For the Love of Mexico. At Studio Three East.
Reviewed by Charles Donelan
The rows of white votive candles that line the steps leading up to this show symbolize the care and passion with which it was assembled. The artists have made a shrine to the Mexico of their experience and imagination that is as sacred and secular as its subject. Longtime friends Erika Carter and Donna Ayscough work together like members of an established art history movement. Through them a big, soulful conversation about Mexico is taking place — from San Miguel de Allende up northward, in both Spanish and English, but especially in the visual language of art. For Ayscough and Carter, a shared palette of earthy yellows, greens, and blood reds shines daily on endlessly different, clear, and brilliant compositions. The effect is of two distinct voices speaking one vibrant idiom.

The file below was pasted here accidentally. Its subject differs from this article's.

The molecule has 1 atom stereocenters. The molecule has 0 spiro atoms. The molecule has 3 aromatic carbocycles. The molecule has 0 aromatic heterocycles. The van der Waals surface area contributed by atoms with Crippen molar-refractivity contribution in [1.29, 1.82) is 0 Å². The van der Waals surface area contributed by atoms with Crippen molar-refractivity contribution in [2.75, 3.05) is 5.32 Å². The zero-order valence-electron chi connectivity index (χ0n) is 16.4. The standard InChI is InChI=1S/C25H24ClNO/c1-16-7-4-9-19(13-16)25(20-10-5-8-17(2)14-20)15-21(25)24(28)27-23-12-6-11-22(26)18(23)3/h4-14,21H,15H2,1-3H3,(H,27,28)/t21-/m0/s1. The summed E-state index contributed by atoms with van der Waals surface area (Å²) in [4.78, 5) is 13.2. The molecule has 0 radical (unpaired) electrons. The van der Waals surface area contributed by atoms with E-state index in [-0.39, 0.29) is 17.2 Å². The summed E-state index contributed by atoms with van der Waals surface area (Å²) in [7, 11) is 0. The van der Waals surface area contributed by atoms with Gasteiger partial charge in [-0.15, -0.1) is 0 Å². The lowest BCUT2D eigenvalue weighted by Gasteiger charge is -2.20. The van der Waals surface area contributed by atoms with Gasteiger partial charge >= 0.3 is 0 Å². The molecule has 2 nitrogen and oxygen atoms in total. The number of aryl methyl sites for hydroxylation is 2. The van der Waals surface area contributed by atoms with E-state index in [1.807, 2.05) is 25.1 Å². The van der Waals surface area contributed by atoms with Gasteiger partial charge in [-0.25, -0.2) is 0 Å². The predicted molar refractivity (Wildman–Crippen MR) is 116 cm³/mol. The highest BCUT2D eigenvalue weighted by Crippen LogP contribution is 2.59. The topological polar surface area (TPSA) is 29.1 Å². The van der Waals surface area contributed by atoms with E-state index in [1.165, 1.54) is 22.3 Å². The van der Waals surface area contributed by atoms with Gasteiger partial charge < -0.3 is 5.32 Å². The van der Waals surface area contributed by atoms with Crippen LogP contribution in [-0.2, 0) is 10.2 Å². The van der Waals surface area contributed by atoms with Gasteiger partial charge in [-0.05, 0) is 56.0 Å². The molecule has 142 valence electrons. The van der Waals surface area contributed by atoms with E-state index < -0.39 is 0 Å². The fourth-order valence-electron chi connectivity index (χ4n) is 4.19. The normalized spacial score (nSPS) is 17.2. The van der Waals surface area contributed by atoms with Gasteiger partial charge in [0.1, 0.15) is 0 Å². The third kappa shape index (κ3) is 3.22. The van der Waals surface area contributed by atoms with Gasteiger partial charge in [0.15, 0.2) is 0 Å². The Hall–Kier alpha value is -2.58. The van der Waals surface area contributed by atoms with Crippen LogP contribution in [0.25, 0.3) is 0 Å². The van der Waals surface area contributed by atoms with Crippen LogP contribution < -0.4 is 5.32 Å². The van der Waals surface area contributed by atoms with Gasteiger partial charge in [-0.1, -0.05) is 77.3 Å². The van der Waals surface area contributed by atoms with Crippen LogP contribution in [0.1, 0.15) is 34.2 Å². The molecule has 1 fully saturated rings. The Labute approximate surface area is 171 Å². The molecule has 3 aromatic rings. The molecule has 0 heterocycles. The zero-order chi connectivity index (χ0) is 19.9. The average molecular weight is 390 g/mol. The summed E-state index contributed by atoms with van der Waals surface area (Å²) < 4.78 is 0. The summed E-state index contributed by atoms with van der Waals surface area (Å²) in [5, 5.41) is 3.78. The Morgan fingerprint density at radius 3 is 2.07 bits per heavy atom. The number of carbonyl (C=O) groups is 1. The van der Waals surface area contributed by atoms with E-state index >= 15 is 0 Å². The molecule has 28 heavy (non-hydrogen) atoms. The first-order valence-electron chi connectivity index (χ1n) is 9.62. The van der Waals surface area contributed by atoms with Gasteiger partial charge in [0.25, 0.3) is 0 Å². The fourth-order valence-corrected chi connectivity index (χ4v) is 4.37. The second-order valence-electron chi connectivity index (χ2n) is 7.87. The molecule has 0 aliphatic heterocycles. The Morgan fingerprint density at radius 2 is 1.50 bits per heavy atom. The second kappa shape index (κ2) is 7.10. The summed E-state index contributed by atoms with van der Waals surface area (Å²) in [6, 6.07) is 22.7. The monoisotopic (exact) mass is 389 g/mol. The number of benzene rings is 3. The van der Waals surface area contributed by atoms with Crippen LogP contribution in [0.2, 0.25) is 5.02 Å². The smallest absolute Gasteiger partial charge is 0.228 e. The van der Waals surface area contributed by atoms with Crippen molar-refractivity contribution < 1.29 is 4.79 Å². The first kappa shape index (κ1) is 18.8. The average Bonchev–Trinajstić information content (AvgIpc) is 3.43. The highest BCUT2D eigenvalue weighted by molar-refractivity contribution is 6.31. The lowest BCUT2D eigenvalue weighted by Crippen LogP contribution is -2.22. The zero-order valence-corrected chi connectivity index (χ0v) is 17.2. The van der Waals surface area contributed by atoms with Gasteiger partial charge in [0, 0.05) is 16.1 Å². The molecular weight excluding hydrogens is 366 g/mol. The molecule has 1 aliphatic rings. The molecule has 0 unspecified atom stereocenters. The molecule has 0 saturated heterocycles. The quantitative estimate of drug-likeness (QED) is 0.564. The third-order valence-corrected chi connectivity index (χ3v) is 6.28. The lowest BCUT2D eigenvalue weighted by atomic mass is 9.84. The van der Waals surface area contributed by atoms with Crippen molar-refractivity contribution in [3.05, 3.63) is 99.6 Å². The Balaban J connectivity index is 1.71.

Carter’s collages express a painterly sensibility through sensuous surfaces and bold reversals of figure and ground. In these pictures, various familiar Spanish phrases float by in block letters, slightly underneath the surface and more often than not inverted or on their sides. The effect is of eavesdropping on the daydreams of a new Spanish speaker, as in the flagship work of the show from which the exhibition title was taken: “Para el amor de Mexico.” It’s got mariachi, flying Mexican putti, and what appears to be a Mexican infanta, all deployed across a broad wooden surface with great delicacy and tact.
Ayscough’s signature elements in this collection are calla lilies, the dramatic and elegant white flowers that line the canals of Teotihuacán and are displayed in extravagant, overflowing abundance in the flower markets of central Mexico. Diego Rivera’s painting of a nude in front of an arrangement of calla lilies may be the most obvious point of departure for these images, but don’t rule out Robert Mapplethorpe’s glamorous silver-gelatin photos as a hidden counterbalance to the Mexican influence.
The way the show is hung brings an added dimension to the art. Ayscough’s nine square paintings in the gallery’s piano room make a rich, complexly associative grid. And an equally compelling and even larger grid of Carter’s square collages on tin, located in the bar, records a tender ritual of homage to the beauty and inspiration of a magical country. n